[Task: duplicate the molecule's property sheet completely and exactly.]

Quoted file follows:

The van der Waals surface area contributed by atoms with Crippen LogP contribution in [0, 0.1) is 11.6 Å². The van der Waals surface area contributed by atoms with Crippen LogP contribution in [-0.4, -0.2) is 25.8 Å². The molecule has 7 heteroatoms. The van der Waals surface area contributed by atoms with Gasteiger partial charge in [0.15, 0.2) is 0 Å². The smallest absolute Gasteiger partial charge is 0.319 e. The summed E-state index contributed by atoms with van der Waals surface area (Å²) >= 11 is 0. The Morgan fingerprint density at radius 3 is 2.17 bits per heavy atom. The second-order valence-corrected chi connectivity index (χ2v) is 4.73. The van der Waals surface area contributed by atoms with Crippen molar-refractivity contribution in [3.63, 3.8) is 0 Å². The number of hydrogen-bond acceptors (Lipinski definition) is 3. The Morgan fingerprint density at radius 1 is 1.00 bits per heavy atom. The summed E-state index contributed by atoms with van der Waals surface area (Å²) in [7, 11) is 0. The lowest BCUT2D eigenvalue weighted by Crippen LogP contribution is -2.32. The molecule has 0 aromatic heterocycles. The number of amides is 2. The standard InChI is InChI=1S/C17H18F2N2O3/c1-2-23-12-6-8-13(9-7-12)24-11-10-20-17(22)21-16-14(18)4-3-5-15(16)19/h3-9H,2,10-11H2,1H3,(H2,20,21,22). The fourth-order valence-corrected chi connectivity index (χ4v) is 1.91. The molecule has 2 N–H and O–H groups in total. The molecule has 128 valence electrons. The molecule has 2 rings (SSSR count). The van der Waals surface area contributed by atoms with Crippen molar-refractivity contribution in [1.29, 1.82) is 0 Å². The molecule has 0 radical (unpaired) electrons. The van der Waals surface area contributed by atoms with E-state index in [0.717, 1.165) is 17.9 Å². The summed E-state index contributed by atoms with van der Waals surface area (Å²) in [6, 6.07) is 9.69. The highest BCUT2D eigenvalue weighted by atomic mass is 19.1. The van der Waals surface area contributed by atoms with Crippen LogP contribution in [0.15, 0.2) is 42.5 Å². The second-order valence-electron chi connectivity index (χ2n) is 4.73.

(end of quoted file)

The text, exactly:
The van der Waals surface area contributed by atoms with Crippen LogP contribution in [0, 0.1) is 11.6 Å². The van der Waals surface area contributed by atoms with Crippen LogP contribution in [-0.4, -0.2) is 25.8 Å². The molecule has 7 heteroatoms. The van der Waals surface area contributed by atoms with Gasteiger partial charge in [0.15, 0.2) is 0 Å². The smallest absolute Gasteiger partial charge is 0.319 e. The summed E-state index contributed by atoms with van der Waals surface area (Å²) >= 11 is 0. The Morgan fingerprint density at radius 3 is 2.17 bits per heavy atom. The second-order valence-corrected chi connectivity index (χ2v) is 4.73. The van der Waals surface area contributed by atoms with Crippen molar-refractivity contribution in [3.63, 3.8) is 0 Å². The number of hydrogen-bond acceptors (Lipinski definition) is 3. The Morgan fingerprint density at radius 1 is 1.00 bits per heavy atom. The summed E-state index contributed by atoms with van der Waals surface area (Å²) in [7, 11) is 0. The lowest BCUT2D eigenvalue weighted by Crippen LogP contribution is -2.32. The molecule has 0 aromatic heterocycles. The number of amides is 2. The standard InChI is InChI=1S/C17H18F2N2O3/c1-2-23-12-6-8-13(9-7-12)24-11-10-20-17(22)21-16-14(18)4-3-5-15(16)19/h3-9H,2,10-11H2,1H3,(H2,20,21,22). The fourth-order valence-corrected chi connectivity index (χ4v) is 1.91. The molecule has 2 N–H and O–H groups in total. The molecule has 128 valence electrons. The molecule has 2 rings (SSSR count). The van der Waals surface area contributed by atoms with Crippen molar-refractivity contribution in [1.29, 1.82) is 0 Å². The molecule has 0 radical (unpaired) electrons. The van der Waals surface area contributed by atoms with E-state index in [0.717, 1.165) is 17.9 Å². The summed E-state index contributed by atoms with van der Waals surface area (Å²) in [6, 6.07) is 9.69. The highest BCUT2D eigenvalue weighted by atomic mass is 19.1. The van der Waals surface area contributed by atoms with Crippen LogP contribution in [0.15, 0.2) is 42.5 Å². The second-order valence-electron chi connectivity index (χ2n) is 4.73.